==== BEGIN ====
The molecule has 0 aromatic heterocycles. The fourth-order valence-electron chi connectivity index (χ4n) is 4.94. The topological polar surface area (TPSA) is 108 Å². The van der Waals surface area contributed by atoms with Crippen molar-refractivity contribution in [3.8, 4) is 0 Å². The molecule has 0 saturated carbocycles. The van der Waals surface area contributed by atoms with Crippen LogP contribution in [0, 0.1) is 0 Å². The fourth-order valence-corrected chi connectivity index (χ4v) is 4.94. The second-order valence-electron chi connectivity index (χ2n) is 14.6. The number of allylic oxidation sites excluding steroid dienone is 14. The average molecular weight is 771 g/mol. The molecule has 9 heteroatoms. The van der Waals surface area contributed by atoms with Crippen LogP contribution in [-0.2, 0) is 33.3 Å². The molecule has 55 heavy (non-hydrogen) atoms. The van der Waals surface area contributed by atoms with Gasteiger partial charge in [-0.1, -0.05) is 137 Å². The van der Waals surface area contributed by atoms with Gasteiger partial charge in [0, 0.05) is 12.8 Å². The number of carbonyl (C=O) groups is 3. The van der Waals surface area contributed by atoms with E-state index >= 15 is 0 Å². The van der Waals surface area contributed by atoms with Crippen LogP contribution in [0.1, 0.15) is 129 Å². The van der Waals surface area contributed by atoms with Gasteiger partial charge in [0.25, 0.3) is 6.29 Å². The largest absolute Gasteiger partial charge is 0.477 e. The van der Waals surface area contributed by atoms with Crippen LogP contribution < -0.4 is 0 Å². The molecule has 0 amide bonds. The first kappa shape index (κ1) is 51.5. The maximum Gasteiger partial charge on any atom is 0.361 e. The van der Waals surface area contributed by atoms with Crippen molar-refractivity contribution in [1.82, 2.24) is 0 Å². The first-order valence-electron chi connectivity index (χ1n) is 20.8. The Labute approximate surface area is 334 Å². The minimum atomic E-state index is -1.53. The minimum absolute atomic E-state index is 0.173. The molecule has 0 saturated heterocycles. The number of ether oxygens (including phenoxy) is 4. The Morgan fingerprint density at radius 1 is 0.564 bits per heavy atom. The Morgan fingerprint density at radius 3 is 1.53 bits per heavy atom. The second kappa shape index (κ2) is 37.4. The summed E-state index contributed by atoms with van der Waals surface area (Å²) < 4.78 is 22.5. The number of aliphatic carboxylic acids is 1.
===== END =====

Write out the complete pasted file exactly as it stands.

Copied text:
The molecule has 0 aromatic heterocycles. The fourth-order valence-electron chi connectivity index (χ4n) is 4.94. The topological polar surface area (TPSA) is 108 Å². The van der Waals surface area contributed by atoms with Crippen molar-refractivity contribution in [3.8, 4) is 0 Å². The molecule has 0 saturated carbocycles. The van der Waals surface area contributed by atoms with Crippen LogP contribution in [0, 0.1) is 0 Å². The fourth-order valence-corrected chi connectivity index (χ4v) is 4.94. The second-order valence-electron chi connectivity index (χ2n) is 14.6. The number of allylic oxidation sites excluding steroid dienone is 14. The average molecular weight is 771 g/mol. The molecule has 9 heteroatoms. The van der Waals surface area contributed by atoms with Crippen LogP contribution in [-0.2, 0) is 33.3 Å². The molecule has 55 heavy (non-hydrogen) atoms. The van der Waals surface area contributed by atoms with Gasteiger partial charge in [-0.1, -0.05) is 137 Å². The van der Waals surface area contributed by atoms with Gasteiger partial charge in [0, 0.05) is 12.8 Å². The number of carbonyl (C=O) groups is 3. The van der Waals surface area contributed by atoms with E-state index >= 15 is 0 Å². The van der Waals surface area contributed by atoms with Crippen LogP contribution in [0.1, 0.15) is 129 Å². The van der Waals surface area contributed by atoms with Gasteiger partial charge in [0.25, 0.3) is 6.29 Å². The largest absolute Gasteiger partial charge is 0.477 e. The van der Waals surface area contributed by atoms with Crippen LogP contribution < -0.4 is 0 Å². The molecule has 0 amide bonds. The first kappa shape index (κ1) is 51.5. The maximum Gasteiger partial charge on any atom is 0.361 e. The van der Waals surface area contributed by atoms with Crippen molar-refractivity contribution in [1.82, 2.24) is 0 Å². The first-order valence-electron chi connectivity index (χ1n) is 20.8. The Labute approximate surface area is 334 Å². The minimum atomic E-state index is -1.53. The minimum absolute atomic E-state index is 0.173. The molecule has 0 saturated heterocycles. The number of ether oxygens (including phenoxy) is 4. The Morgan fingerprint density at radius 1 is 0.564 bits per heavy atom. The Morgan fingerprint density at radius 3 is 1.53 bits per heavy atom. The second kappa shape index (κ2) is 37.4. The summed E-state index contributed by atoms with van der Waals surface area (Å²) < 4.78 is 22.5. The number of aliphatic carboxylic acids is 1.